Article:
Poland to Deploy Soldiers and Build Fence on Belarus Border Due to Ramped-Up Migrant Situation

Poland, experiencing a surge of migrants at their external border with Belarus, has begun taking measures to combat the problem and aid any in need that are stuck at the border, according to reports.

Among the measures that Poland is taking is building a border fence along their shared border with Belarus.

The wall will be 2.5 meters in height, with construction beginning on the week of August 31st. In addition, the Polish Ministry of Defense has announced that more soldiers will be deployed to the area, in an effort to secure their external border.

Polish officials see the situation as an attempt to destabilize the country and spark a crisis.

“We are dealing with an attack on Poland, it is an attempt to trigger a migration crisis,” said Defense Minister Mariusz Blaszczak at a news conference.

At the same time, the Prime Ministers of Estonia, Latvia, Lithuania, and Poland have all urged the United Nations to take action against Belarus, and specifically, Belarusian President Alexander Lukashenko.

“Using immigrants to destabilize neighboring countries constitutes a clear breach of international law,” the four Member States announced in a joint statement.

Lukashenko’s regime has been accused of waging a “hybrid war” against their neighbors in the EU in many ways, however, a new set of crises have been launched with the regime’s announcement that they will no longer be stopping migrants from entering the EU’s external borders.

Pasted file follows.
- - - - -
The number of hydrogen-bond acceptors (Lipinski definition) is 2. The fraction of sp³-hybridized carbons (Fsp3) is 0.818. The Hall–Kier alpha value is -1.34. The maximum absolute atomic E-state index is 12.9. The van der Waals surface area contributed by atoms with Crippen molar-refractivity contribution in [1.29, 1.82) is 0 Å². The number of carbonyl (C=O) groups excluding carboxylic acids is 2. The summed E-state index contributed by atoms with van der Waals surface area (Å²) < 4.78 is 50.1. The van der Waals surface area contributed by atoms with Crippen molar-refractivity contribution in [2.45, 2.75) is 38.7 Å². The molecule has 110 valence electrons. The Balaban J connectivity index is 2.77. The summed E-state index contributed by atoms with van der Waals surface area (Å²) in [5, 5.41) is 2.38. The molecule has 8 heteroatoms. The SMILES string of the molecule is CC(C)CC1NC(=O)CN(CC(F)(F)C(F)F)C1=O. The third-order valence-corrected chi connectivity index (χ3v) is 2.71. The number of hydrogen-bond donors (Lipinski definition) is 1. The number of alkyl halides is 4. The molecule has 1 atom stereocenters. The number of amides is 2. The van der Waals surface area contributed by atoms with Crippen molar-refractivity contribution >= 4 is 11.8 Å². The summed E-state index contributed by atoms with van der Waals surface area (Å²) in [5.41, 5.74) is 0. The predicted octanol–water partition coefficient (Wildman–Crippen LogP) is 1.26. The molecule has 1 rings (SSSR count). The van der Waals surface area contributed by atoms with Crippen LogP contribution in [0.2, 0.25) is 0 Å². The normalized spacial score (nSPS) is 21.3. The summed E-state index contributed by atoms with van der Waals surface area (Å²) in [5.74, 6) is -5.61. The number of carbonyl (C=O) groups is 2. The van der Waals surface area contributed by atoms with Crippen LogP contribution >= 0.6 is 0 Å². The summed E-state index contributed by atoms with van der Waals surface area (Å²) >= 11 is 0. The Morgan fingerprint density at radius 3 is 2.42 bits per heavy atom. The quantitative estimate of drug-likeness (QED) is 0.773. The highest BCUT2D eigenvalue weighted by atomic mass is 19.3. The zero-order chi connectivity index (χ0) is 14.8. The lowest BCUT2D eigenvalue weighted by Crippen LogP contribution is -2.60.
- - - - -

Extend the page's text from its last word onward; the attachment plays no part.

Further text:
Speaking on Belarus’s weaponization of migrants, refugees, and people in need, EU officials have denounced the deplorable actions of Lukashenko and have vowed to combat the problem.

“What we see from Lukashenko is an extreme act of aggression towards the European Union,” said Ylva Johansson, the European Union Commissioner for Home Affairs.

“He’s using human beings in an instrumentalized way. This is totally unacceptable,” Johansson said. She continued, “This is really, really, a dangerous way to act. So, I think it’s important that we stand together against Lukashenko and what he’s doing.”

Meanwhile, other Member States that share borders with Belarus are experiencing similar problems and exploring similar situations.

So far in 2021, Lithuania has experience more than 4,100 migrants crossing the border from Belarus, compared to just 74 total in 2020, according to the latest FRONTEX data.

In response, Lithuania has also begun their project of building a fence stretching over 550 km on their border with Belarus.

“What I see from Lithuania, for example, is they need to protect their external borders and they are also obliged to protect their external borders from unauthorized entry. And if they assess that they need a fence towards an aggressive neighbor like Lukashenko, I can understand that,” Johannson said.

It is likely that other Member States will follow suit if the situation continues, as it is left to them to decide how to best secure their external borders.

“Member states are in a position to decide how they protect their external borders and they are the best ones to assess how to do that,” Johansson said.

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